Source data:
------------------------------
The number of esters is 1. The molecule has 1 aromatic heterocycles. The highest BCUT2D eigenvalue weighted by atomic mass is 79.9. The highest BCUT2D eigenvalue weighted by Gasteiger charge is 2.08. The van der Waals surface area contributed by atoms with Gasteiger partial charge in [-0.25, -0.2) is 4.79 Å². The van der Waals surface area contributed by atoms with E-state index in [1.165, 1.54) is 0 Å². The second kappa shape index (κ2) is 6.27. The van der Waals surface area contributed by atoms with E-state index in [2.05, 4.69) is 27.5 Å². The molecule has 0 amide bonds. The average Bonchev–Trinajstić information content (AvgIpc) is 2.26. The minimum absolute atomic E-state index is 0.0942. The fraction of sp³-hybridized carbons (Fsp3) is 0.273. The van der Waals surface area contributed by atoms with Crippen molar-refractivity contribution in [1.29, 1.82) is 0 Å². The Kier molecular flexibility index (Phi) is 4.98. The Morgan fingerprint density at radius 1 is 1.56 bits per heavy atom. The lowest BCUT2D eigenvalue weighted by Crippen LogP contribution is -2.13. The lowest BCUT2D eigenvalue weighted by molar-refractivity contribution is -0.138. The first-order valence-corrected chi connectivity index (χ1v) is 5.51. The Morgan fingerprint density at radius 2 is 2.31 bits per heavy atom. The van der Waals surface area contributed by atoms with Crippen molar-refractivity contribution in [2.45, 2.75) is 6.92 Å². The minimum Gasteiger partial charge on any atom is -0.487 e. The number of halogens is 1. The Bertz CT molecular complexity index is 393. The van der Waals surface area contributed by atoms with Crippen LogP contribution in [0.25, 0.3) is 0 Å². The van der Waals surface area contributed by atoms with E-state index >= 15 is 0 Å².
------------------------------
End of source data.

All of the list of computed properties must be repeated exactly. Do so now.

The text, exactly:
The number of esters is 1. The molecule has 1 aromatic heterocycles. The highest BCUT2D eigenvalue weighted by atomic mass is 79.9. The highest BCUT2D eigenvalue weighted by Gasteiger charge is 2.08. The van der Waals surface area contributed by atoms with Gasteiger partial charge in [-0.25, -0.2) is 4.79 Å². The van der Waals surface area contributed by atoms with E-state index in [1.165, 1.54) is 0 Å². The second kappa shape index (κ2) is 6.27. The van der Waals surface area contributed by atoms with E-state index in [2.05, 4.69) is 27.5 Å². The molecule has 0 amide bonds. The average Bonchev–Trinajstić information content (AvgIpc) is 2.26. The minimum absolute atomic E-state index is 0.0942. The fraction of sp³-hybridized carbons (Fsp3) is 0.273. The van der Waals surface area contributed by atoms with Crippen molar-refractivity contribution in [1.29, 1.82) is 0 Å². The Kier molecular flexibility index (Phi) is 4.98. The Morgan fingerprint density at radius 1 is 1.56 bits per heavy atom. The lowest BCUT2D eigenvalue weighted by Crippen LogP contribution is -2.13. The lowest BCUT2D eigenvalue weighted by molar-refractivity contribution is -0.138. The first-order valence-corrected chi connectivity index (χ1v) is 5.51. The Morgan fingerprint density at radius 2 is 2.31 bits per heavy atom. The van der Waals surface area contributed by atoms with Crippen molar-refractivity contribution in [2.45, 2.75) is 6.92 Å². The minimum Gasteiger partial charge on any atom is -0.487 e. The number of halogens is 1. The Bertz CT molecular complexity index is 393. The van der Waals surface area contributed by atoms with Crippen LogP contribution in [0.25, 0.3) is 0 Å². The van der Waals surface area contributed by atoms with E-state index >= 15 is 0 Å².